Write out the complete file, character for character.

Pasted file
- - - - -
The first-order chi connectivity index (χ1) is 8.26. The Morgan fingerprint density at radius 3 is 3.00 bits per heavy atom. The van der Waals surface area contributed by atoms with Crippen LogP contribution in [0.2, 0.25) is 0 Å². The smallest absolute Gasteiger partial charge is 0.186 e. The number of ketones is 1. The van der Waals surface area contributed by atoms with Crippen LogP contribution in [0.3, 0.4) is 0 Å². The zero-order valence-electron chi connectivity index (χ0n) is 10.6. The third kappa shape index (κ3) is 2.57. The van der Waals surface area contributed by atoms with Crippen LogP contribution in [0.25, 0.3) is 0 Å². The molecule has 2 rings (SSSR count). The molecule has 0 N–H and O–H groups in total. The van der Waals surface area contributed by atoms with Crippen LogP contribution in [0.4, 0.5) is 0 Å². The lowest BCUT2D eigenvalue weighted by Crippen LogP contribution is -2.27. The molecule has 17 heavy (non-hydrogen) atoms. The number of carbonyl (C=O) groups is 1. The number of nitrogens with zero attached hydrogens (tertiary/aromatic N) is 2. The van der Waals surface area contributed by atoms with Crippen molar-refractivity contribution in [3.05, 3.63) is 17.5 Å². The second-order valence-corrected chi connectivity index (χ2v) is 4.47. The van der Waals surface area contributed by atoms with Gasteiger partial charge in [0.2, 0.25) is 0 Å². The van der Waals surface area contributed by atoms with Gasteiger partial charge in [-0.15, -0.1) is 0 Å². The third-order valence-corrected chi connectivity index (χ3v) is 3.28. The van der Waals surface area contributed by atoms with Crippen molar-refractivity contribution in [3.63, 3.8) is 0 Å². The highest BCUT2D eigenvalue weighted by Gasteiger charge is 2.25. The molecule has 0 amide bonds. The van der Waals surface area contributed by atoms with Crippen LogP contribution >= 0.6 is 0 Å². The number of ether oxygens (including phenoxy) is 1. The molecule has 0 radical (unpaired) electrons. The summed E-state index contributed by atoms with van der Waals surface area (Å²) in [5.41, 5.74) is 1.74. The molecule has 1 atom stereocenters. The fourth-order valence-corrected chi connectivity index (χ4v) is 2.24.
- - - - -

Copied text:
The first-order chi connectivity index (χ1) is 8.26. The Morgan fingerprint density at radius 3 is 3.00 bits per heavy atom. The van der Waals surface area contributed by atoms with Crippen LogP contribution in [0.2, 0.25) is 0 Å². The smallest absolute Gasteiger partial charge is 0.186 e. The number of ketones is 1. The van der Waals surface area contributed by atoms with Crippen LogP contribution in [0.3, 0.4) is 0 Å². The zero-order valence-electron chi connectivity index (χ0n) is 10.6. The third kappa shape index (κ3) is 2.57. The van der Waals surface area contributed by atoms with Crippen LogP contribution in [0.25, 0.3) is 0 Å². The molecule has 2 rings (SSSR count). The molecule has 0 N–H and O–H groups in total. The van der Waals surface area contributed by atoms with Crippen LogP contribution in [0.4, 0.5) is 0 Å². The lowest BCUT2D eigenvalue weighted by Crippen LogP contribution is -2.27. The molecule has 17 heavy (non-hydrogen) atoms. The number of carbonyl (C=O) groups is 1. The number of nitrogens with zero attached hydrogens (tertiary/aromatic N) is 2. The van der Waals surface area contributed by atoms with Crippen molar-refractivity contribution in [3.05, 3.63) is 17.5 Å². The second-order valence-corrected chi connectivity index (χ2v) is 4.47. The van der Waals surface area contributed by atoms with Gasteiger partial charge in [0.2, 0.25) is 0 Å². The van der Waals surface area contributed by atoms with Gasteiger partial charge in [-0.15, -0.1) is 0 Å². The third-order valence-corrected chi connectivity index (χ3v) is 3.28. The van der Waals surface area contributed by atoms with Crippen molar-refractivity contribution in [3.63, 3.8) is 0 Å². The highest BCUT2D eigenvalue weighted by Gasteiger charge is 2.25. The molecule has 0 amide bonds. The van der Waals surface area contributed by atoms with Crippen LogP contribution >= 0.6 is 0 Å². The number of ether oxygens (including phenoxy) is 1. The molecule has 0 radical (unpaired) electrons. The summed E-state index contributed by atoms with van der Waals surface area (Å²) in [5.41, 5.74) is 1.74. The molecule has 1 atom stereocenters. The fourth-order valence-corrected chi connectivity index (χ4v) is 2.24.